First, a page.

Posted: August 4, 2017 at 4:28 am

In 2014, 253 children between the ages of birth and 17 died in West Virginia. Of those deaths, 97 could have been prevented, according to the Child Fatality Review report submitted to the state government at the end of 2016. The report, which was the first submitted in a decade despite state legislation requiring it annually, noted that 40 out of the 97 children were infants, who died before seeing their first birthday. Of the remaining 57 children, 40 percent died in automobile accidents.

Several panels of volunteers made up of medical professionals, emergency responders, police investigators, and child protective services workers produced the report. They studied the cases of child deaths from birth to 17 years of age in 2014. Among the key findings: after accidents, suicide was the second most common cause of death for children between the ages of 1 and 17. Four of the 13 suicides were children between the ages of 10 and 14. Additionally, half of the kids who committed suicide did so with firearms. Of the 40 preventable infant deaths, 28 were linked to unsafe sleep practices.

“If more people see [Child Fatality Reviews], then more people will be able to stop these preventable deaths, especially the deaths due to co-sleeping,” said Corporal Marlene Moore of the West Virginia State Police. Moore was a member of the Child Fatality Review Team. “I’ve seen parents who have neglected their children… I have also seen parents who genuinely are trying to do everything they can for their child, they just have limited room and finances.”

The Child Fatality Review, also known as the Child Death Review, is a national program to keep kids alive by examining the circumstances of the deaths of all children. Reviewers identify patterns and risk factors and offer recommendations and measures to prevent future fatalities. In West Virginia, the Office of the Chief Medical Examiner oversees the annual report. Standardized death scene investigation tools, particularly for infant deaths, have been put in place since the review became state policy. The Child Fatality Review has also produced information on drowning prevention and air bag safety for dissemination to draw attention to problems.

West Virginia adopted legislation in 1996, mandating an annual report to its governor based on all cases in the calendar year. Since then, only two reports, the 2007 report and the 2016 report, have been produced. One problem with producing the report is the members of the review teams are volunteers, and a relatively small budget is allocated to West Virginia’s Review.

Kentucky added more than $200,000 to its allocated Child Death Review funds between 2013 and 2015, so in 2016, the state spent more than $418,000. Ohio spent $150,ooo. Toby Wagoner, the communications director for West Virginia’s Department of Health and Human Resources, said the state spent $46,745 for all fatality review teams in 2016. West Virginia has only the 2007 report available on the National Center for Fatality Review and Prevention’s website, while states like Ohio have reports available from 2001-2016.  In Kentucky, the Review process has resulted in graduated driver’s license legislation (limiting hours when 16-year-olds can drive as well as requiring additional supervision and passenger limitations), and educational materials for birthing hospitals to help prevent head trauma. The Review findings have also contributed to Kentucky’s Safe Sleep Campaign.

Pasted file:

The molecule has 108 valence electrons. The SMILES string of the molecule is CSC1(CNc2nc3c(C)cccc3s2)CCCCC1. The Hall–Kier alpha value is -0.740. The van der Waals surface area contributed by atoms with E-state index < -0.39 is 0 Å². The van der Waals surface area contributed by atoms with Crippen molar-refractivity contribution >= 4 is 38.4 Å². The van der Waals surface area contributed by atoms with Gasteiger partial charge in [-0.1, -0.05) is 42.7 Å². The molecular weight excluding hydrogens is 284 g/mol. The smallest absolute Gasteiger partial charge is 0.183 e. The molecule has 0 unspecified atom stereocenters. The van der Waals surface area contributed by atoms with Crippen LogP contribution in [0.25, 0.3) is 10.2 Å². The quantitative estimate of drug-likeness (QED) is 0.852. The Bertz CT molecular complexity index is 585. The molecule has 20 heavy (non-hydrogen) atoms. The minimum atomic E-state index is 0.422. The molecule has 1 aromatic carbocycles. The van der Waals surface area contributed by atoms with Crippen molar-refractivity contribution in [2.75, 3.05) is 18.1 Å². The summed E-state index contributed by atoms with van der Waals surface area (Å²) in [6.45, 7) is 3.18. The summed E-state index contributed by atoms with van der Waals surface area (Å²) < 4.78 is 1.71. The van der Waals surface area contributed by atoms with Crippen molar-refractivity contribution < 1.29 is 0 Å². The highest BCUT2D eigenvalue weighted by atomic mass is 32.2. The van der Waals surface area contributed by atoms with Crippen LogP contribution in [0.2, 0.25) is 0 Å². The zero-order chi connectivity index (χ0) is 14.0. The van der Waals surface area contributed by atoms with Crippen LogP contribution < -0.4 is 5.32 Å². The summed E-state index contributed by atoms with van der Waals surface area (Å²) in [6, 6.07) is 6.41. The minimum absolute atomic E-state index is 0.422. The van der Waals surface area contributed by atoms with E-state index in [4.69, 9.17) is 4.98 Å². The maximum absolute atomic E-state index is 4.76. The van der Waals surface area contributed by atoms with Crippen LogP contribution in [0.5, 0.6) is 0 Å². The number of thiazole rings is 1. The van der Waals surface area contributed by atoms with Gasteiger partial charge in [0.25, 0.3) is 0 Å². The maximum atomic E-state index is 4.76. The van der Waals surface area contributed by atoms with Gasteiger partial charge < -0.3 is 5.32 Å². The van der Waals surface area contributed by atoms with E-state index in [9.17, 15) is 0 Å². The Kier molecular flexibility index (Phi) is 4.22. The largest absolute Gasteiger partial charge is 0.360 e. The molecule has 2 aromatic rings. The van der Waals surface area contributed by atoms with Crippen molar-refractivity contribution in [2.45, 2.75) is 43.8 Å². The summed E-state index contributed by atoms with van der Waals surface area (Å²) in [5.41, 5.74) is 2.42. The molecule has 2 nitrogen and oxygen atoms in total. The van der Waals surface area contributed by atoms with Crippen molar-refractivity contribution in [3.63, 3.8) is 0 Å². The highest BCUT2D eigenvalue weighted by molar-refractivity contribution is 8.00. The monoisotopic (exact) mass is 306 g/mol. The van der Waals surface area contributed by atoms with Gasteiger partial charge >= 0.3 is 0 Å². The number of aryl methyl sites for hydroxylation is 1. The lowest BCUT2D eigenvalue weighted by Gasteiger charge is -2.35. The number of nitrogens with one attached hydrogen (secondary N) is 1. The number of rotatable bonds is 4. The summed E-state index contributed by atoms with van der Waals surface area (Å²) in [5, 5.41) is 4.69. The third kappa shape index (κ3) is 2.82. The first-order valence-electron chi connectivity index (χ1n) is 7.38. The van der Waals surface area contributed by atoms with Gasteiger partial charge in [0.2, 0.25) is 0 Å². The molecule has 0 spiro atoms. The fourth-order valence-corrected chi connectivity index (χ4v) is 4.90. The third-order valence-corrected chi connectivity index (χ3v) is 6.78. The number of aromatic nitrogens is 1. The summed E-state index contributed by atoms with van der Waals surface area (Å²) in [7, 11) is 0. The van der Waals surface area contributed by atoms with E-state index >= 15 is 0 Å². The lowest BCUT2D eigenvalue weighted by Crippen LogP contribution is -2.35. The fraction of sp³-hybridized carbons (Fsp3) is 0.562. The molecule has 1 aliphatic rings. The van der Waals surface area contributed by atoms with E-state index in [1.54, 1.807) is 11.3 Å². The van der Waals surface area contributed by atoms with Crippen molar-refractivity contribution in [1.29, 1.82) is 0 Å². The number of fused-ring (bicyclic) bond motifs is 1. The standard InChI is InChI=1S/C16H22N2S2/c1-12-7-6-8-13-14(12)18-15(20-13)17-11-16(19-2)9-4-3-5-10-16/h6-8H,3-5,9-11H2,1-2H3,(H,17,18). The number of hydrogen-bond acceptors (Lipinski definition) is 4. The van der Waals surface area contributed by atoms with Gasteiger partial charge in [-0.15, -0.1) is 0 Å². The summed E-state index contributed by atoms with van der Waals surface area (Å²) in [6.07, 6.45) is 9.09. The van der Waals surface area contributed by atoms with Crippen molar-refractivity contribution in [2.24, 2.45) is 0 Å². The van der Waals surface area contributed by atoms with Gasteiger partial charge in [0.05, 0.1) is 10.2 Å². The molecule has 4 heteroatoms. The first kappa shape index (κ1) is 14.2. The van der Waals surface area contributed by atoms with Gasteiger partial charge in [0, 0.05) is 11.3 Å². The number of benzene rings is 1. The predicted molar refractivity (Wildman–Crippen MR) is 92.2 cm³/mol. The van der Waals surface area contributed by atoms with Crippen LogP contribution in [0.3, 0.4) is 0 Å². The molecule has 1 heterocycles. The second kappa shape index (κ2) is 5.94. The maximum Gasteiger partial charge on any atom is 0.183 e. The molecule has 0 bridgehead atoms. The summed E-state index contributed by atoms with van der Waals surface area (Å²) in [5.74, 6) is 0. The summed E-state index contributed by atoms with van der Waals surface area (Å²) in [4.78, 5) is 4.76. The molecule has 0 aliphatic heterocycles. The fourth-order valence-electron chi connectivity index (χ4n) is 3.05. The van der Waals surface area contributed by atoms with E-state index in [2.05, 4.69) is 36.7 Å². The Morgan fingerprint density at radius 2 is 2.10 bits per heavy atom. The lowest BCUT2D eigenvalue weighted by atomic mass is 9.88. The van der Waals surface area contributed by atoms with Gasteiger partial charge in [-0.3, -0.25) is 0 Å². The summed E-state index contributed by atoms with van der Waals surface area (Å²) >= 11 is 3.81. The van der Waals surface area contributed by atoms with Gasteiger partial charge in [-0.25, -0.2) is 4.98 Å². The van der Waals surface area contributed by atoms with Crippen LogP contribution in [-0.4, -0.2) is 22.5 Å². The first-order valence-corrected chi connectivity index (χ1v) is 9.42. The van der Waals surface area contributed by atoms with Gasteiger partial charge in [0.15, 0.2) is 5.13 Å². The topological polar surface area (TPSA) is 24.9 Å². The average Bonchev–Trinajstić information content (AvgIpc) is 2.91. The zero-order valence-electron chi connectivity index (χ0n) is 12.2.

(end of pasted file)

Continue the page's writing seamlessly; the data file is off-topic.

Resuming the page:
In 2013, the state adopted new legislation to break the Fatality and Mortality Review Team up among four different panels; the unintentional pharmaceutical drug overdose fatality review panel, child fatality review panel, domestic violence fatality review panel and the infant and maternal mortality review panel. Panel members participate in the review without compensation. Until last summer one full-time person, Maggie Molitor, the Coordinator for the fatality review teams managed the reports, at that time, the OCME hired an epidemiologist and data analyst to work on the review.

Perhaps unsurprisingly, the 2016 review team found a correlation between families living in poverty and infant deaths in 2014. About 67.5 percent of the preventable infant deaths occurred in families living below the poverty line. The 2016 report did not measure the overall economic status of children who died, but the 2007 report noted that 58.2 percent of preventable child fatalities happened to children in poverty.

“There’s also the bigger picture to look at,” said Penny Womeldorff, director of WV Health Start/HAPI Project. “When you look at the economic status, where you live, and where you work, your access to health care… that can impact mom’s health long term and that can impact the health of the baby even while it’s growing inside of mom.”

Story, video and graphics by Nick Foutrakis